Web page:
The Real Reason Why Coffee Is Acidic

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Most say that black coffee has more nutrients than your cappuccino or your favorite coffee macchiato. But did you know that black coffee contains a lot of acids?

Well, yeah everything about coffee whether it’s black, decaf or single serve coffee, all of them falls into one definition which is acidic.

Many coffee drinkers see that coffee acidity makes their tummy hurt with an unpleasant taste, astringent quality that often causes to lost our enjoyment to our morning brew. This is one of the reasons, why more coffee drinkers are looking for “low-acid” coffees, to ease the yucky feeling in their stomach after drinking their daily cup of ten.

For some people, they define acid as sour, tangy, bitter, and sharp. But for us, coffee lovers, coffee enthusiast, and coffee aficionados coffee acidity is ” the dry, bright, and sparkling sensation that sets a high-quality, high-grown coffee apart from a mundane, lower-grown coffee.”

On the scientific side, acidity is something to be measured on the pH scale, which uses 7.0 as an indicator of neutrality, numbers under 7 as more acidic and numbers above 7 as lower-acid.

Lemon Juice – 2.0 pH
Milk – 6.5 pH
Morning coffee – 4.7ph
Beer, Tomato Juice – 4 pH
Orange Juice, Soda – 3pH
Pure water – 7 pH
Black coffee – somewhere lower than 5pH

The truth about this pH levels is that – pH level doesn’t always equate directly to a person’s experience of a particular coffee, sometimes it’s all in the mind. But if your still concern to your acid reflux due to coffee, thanks to technology, because we can now identify coffees that are low-acid.

Enough with the scientific blah-blah and let’s see what other coffee aficionados say about coffee acidity.

Kenneth Davids of Coffee Review says ” Treating the beans or dumping antacid compounds into them, or dark roasting them to the limit of possibility,” “is not nearly as effective in producing a fine flavorful low-acid cup as finding a lower grown coffee with naturally low acidity that has been picked and processed with care and brought to a moderate roast that develops the sugars without burning them.” and according to HG ” we never add anything, instead relying on a naturally-lower-acid green bean and a medium-to-dark roast level that compliments origin. Dark roasting reduces acidity, but it can also mask origin profiles—so it’s important to consider the origin qualities of the green beans before roasting the heck out of them. Some coffees with robust, burly flavor qualities like dark chocolate and earthiness can hold up to a darker roast and still let those qualities shine through. But more delicate qualities, like citrus, berry, or herbal notes, are likely to disappear behind the qualities of the roast itself.”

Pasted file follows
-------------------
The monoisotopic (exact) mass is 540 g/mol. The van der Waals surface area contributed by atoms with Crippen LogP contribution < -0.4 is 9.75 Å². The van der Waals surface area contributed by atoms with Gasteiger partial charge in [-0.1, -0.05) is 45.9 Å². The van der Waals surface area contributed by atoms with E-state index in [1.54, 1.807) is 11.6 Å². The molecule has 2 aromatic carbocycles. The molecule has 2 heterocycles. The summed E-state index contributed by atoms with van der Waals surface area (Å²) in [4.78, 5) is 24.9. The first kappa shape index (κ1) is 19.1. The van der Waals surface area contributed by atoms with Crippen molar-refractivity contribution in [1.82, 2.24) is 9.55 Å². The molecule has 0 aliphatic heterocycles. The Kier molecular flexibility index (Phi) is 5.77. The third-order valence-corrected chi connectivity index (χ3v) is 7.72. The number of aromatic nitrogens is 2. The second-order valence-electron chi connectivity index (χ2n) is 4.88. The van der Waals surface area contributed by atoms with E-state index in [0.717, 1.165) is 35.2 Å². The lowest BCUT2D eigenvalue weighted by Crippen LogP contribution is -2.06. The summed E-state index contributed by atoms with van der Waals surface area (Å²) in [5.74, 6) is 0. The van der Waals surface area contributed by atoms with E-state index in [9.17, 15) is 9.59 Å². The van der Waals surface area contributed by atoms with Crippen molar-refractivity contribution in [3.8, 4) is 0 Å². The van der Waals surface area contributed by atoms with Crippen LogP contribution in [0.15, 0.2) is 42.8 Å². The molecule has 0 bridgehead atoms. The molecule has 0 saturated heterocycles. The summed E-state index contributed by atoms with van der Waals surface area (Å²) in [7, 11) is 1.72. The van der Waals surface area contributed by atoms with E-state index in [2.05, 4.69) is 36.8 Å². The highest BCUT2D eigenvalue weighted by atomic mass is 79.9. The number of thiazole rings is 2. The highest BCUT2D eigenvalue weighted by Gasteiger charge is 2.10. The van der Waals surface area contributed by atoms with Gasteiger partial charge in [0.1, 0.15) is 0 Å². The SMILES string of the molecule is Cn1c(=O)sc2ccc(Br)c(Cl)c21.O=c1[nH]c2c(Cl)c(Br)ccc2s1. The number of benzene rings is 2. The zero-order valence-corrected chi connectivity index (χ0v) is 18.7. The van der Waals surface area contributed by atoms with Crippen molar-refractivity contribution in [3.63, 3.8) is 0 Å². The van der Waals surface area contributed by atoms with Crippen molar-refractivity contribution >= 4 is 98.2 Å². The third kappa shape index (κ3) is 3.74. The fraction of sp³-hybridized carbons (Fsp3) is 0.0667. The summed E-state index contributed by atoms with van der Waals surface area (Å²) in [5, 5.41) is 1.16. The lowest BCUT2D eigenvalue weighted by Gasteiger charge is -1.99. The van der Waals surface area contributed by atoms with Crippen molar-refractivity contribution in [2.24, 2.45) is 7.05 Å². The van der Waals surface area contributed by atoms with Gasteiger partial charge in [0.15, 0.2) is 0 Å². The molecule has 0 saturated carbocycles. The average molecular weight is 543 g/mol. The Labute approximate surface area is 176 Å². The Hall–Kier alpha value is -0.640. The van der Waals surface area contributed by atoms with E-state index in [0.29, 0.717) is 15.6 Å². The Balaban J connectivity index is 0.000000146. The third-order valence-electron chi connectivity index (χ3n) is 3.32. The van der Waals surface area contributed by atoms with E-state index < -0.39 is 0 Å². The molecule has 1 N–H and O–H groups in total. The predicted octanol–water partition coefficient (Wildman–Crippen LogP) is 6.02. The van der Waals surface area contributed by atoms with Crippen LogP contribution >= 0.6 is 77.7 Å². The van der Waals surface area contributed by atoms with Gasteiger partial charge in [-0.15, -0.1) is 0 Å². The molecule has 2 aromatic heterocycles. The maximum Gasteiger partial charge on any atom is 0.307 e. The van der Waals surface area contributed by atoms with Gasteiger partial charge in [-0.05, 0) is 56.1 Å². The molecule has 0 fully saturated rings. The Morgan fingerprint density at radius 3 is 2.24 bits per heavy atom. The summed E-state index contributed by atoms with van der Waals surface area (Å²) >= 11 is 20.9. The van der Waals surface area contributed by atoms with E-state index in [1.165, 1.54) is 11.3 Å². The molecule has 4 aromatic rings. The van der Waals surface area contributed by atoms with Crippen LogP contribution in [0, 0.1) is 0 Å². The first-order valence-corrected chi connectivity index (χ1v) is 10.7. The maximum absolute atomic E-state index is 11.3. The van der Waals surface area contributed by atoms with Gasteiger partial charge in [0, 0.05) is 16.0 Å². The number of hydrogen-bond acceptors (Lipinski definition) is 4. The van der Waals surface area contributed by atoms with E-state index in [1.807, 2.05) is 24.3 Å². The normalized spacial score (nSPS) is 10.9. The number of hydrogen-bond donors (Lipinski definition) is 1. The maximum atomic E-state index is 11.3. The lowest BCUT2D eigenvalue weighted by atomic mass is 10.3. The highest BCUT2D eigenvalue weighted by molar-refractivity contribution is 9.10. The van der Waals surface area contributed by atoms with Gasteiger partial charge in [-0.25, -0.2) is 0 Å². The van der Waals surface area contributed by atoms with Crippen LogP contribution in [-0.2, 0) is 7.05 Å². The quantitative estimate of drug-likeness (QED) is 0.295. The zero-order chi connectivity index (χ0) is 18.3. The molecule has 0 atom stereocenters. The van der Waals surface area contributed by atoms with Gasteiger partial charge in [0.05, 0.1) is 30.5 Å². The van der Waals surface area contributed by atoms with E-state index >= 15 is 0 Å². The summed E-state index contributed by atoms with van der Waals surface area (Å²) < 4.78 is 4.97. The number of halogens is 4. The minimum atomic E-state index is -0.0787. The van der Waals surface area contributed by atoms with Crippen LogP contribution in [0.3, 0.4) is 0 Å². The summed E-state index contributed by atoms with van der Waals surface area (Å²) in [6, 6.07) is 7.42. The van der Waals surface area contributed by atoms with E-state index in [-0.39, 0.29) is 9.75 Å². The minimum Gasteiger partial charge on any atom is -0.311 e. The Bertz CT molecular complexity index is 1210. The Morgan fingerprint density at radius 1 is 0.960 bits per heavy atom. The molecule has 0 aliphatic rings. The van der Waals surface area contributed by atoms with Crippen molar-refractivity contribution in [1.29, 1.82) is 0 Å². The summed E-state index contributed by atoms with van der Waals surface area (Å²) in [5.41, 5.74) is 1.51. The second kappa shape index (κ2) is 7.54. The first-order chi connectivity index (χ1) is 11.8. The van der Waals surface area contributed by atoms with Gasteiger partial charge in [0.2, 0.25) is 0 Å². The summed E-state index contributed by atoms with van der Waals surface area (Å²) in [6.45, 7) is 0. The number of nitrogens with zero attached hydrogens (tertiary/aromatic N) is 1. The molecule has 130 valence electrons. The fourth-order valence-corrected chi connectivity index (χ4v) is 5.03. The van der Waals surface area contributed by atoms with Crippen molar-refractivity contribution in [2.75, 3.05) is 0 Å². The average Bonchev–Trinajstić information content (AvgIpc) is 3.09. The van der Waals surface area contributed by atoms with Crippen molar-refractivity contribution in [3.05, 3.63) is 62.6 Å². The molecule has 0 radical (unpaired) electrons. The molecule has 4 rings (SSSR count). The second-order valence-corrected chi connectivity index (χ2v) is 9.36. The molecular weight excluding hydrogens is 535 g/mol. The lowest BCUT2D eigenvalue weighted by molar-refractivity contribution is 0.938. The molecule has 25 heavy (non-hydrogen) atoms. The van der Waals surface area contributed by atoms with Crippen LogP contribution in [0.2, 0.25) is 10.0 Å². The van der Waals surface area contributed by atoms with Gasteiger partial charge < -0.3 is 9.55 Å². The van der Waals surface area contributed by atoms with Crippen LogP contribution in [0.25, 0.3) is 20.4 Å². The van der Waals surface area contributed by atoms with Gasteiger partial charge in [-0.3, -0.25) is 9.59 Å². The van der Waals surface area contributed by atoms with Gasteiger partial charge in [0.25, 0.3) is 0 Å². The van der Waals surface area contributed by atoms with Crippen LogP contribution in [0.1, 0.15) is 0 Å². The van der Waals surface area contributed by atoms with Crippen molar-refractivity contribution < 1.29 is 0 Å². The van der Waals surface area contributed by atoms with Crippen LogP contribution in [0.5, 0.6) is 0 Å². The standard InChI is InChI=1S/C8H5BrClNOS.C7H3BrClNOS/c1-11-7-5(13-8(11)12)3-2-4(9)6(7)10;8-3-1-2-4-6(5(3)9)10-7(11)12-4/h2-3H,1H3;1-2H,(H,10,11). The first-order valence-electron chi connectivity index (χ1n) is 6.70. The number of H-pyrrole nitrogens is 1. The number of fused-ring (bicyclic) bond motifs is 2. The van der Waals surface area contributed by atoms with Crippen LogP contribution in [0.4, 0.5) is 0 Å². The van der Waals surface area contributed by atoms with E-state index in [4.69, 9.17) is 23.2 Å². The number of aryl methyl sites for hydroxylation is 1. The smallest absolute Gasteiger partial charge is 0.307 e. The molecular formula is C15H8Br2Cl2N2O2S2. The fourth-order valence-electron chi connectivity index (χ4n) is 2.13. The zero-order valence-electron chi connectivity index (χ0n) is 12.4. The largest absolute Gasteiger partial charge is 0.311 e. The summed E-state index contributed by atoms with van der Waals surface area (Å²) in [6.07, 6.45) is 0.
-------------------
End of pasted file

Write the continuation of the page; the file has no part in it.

So, based on the coffee revelations above, acidity is not always dealing with physical experience in coffee because as what Kenneth David found out that tasters’ perceptions of acidity (tanginess or brightness on the palate) were actually quite good at tracking actual acidity of the coffees. That is why when you are on a hunt for a low-acid coffee you need to trust your senses because your experience will give you the answer.

Cold brew extracts definitely have less of everything from coffees, including acids, so that’s definitely an option. Sumatran coffee is also an option because it is lower-acid-in-origin.

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